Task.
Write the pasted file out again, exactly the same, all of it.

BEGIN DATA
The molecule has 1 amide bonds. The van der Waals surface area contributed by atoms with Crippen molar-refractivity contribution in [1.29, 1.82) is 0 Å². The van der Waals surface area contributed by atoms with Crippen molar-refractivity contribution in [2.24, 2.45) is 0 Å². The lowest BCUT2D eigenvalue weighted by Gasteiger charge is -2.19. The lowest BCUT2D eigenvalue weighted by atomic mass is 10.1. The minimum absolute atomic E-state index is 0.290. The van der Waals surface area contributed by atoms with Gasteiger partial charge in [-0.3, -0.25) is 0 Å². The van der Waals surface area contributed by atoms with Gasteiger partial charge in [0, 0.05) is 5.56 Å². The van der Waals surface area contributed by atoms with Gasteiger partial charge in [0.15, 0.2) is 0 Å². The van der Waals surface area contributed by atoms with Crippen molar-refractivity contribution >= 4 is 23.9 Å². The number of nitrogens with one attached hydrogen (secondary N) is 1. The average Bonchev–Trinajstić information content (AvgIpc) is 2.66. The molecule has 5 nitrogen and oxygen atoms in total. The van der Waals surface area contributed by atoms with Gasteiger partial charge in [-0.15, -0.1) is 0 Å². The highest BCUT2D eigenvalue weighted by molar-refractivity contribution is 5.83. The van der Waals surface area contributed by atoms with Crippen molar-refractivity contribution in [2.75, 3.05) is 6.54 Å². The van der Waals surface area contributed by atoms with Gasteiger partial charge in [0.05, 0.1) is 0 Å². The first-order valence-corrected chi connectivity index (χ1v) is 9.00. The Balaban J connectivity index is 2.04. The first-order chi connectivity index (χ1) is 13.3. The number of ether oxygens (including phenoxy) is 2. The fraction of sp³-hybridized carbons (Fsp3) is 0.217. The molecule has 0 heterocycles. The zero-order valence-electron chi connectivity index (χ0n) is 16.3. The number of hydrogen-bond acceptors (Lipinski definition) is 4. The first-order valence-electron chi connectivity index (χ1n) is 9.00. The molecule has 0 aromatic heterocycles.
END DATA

The molecule has 1 amide bonds. The van der Waals surface area contributed by atoms with Crippen molar-refractivity contribution in [1.29, 1.82) is 0 Å². The van der Waals surface area contributed by atoms with Crippen molar-refractivity contribution in [2.24, 2.45) is 0 Å². The lowest BCUT2D eigenvalue weighted by Gasteiger charge is -2.19. The lowest BCUT2D eigenvalue weighted by atomic mass is 10.1. The minimum absolute atomic E-state index is 0.290. The van der Waals surface area contributed by atoms with Gasteiger partial charge in [-0.3, -0.25) is 0 Å². The van der Waals surface area contributed by atoms with Gasteiger partial charge in [0, 0.05) is 5.56 Å². The van der Waals surface area contributed by atoms with Gasteiger partial charge in [0.15, 0.2) is 0 Å². The van der Waals surface area contributed by atoms with Crippen molar-refractivity contribution >= 4 is 23.9 Å². The number of nitrogens with one attached hydrogen (secondary N) is 1. The average Bonchev–Trinajstić information content (AvgIpc) is 2.66. The molecule has 5 nitrogen and oxygen atoms in total. The van der Waals surface area contributed by atoms with Gasteiger partial charge in [-0.15, -0.1) is 0 Å². The highest BCUT2D eigenvalue weighted by molar-refractivity contribution is 5.83. The van der Waals surface area contributed by atoms with Crippen molar-refractivity contribution in [2.75, 3.05) is 6.54 Å². The van der Waals surface area contributed by atoms with Gasteiger partial charge in [0.05, 0.1) is 0 Å². The first-order valence-corrected chi connectivity index (χ1v) is 9.00. The Balaban J connectivity index is 2.04. The first-order chi connectivity index (χ1) is 13.3. The number of ether oxygens (including phenoxy) is 2. The fraction of sp³-hybridized carbons (Fsp3) is 0.217. The molecule has 0 heterocycles. The zero-order valence-electron chi connectivity index (χ0n) is 16.3. The number of hydrogen-bond acceptors (Lipinski definition) is 4. The first-order valence-electron chi connectivity index (χ1n) is 9.00. The molecule has 0 aromatic heterocycles.